Fig. 4

Distinct host responses associated with disease phenotype. (A and B) Number of differentially expressed genes either up-regulated (positive y axis) or down-regulated (negative y axis) relative to time-matched mock-infected samples in spleen (A) and liver (B).

We identified differentially expressed genes unique to susceptible mice in the liver and observed enrichment in genes related to vascular integrity at days 3 and 5, including the endothelial tyrosine kinases Tie1 and Tek (Tie2). Tie1 and Tek expression was depressed as compared with levels in mock-infected animals at day 5, concurrent with the onset of coagulopathy. We used Ingenuity Pathway Analysis software to generate networks predicting molecular activity (18) and predicted the activation of processes associated with vascular differentiation and endothelial activation, interleukin-6–mediated inflammation and bleeding, and the inhibition of pathways associated with vascular integrity and inflammatory regulation in susceptible livers (fig. S7). TIE1 and TEK signaling promotes the activation of coagulation factors, such as thrombin (F2), tissue factor (F3), and protease-activated receptors 1, 3, and 4 (PAR1/F2R, PAR3/F2RL2, and PAR4/F2RL3) (19), which have been mechanistically implicated in coagulopathies mediated by EBOV and other viruses (4, 20) and are differentially regulated in these mice (fig. S8). Tie1 and Tek expression was consistently elevated in resistant mouse spleens, implying that endothelial signaling regulation and vascular leakage contribute to disease resistance in susceptible mice.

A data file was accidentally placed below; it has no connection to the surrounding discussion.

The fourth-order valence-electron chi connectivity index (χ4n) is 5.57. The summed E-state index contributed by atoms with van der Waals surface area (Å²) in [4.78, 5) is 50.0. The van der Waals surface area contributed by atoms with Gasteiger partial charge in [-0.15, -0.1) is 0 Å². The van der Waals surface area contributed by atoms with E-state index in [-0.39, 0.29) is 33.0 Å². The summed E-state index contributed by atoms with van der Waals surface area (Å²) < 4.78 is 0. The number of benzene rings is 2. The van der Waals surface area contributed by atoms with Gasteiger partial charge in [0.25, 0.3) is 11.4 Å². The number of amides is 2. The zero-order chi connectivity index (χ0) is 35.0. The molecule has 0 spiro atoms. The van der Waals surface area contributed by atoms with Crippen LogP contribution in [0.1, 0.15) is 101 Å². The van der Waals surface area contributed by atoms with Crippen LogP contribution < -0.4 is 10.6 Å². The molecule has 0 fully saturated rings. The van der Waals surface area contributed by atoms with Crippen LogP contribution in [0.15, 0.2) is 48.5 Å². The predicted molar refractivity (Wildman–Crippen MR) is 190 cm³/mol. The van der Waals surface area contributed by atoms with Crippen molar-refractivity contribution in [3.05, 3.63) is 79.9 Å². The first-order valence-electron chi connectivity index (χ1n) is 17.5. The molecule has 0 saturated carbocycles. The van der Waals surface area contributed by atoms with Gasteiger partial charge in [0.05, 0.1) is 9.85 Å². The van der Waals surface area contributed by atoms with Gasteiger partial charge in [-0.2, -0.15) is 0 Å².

In livers from resistant mice at day 5, gene expression associated with vascular density and angiogenesis increased, suggesting that this line effectively controls vascular leakage, potentially through repair or structural maintenance of blood vessels. It seems likely that restriction of MA-EBOV infection to endothelial and Kupffer cells in resistant mice prevents the induction of hepatocyte-specific molecules that enhance systemic inflammation, thrombocytopenia, and coagulopathy.

We investigated the genomes and found that the Tie1 alleles across the eight CC founders are from all three M. musculus subspecies and are highly divergent from one another (21), which prevented us from identifying significant relationships between Tie1 alleles and phenotypes. In contrast, Tek alleles in the CC-RIX lines are derived from only two subspecies, M. m. domesticus and M. m. musculus, and are very different from one another. Distinct Tek alleles were previously associated with inflammatory coagulopathies and vascular dysfunction (2226). In our preliminary analysis, we identified statistically significant relationships between subspecific Tek alleles and the initial onset of weight loss [analysis of variance (ANOVA), F2,31 = 5.581, P = 0.0085], average day of death (ANOVA, F2,34 = 10.519, P = 0.00028), and mortality (ANOVA, F2,37 = 8.5553, P = 0.0008) (fig. S9).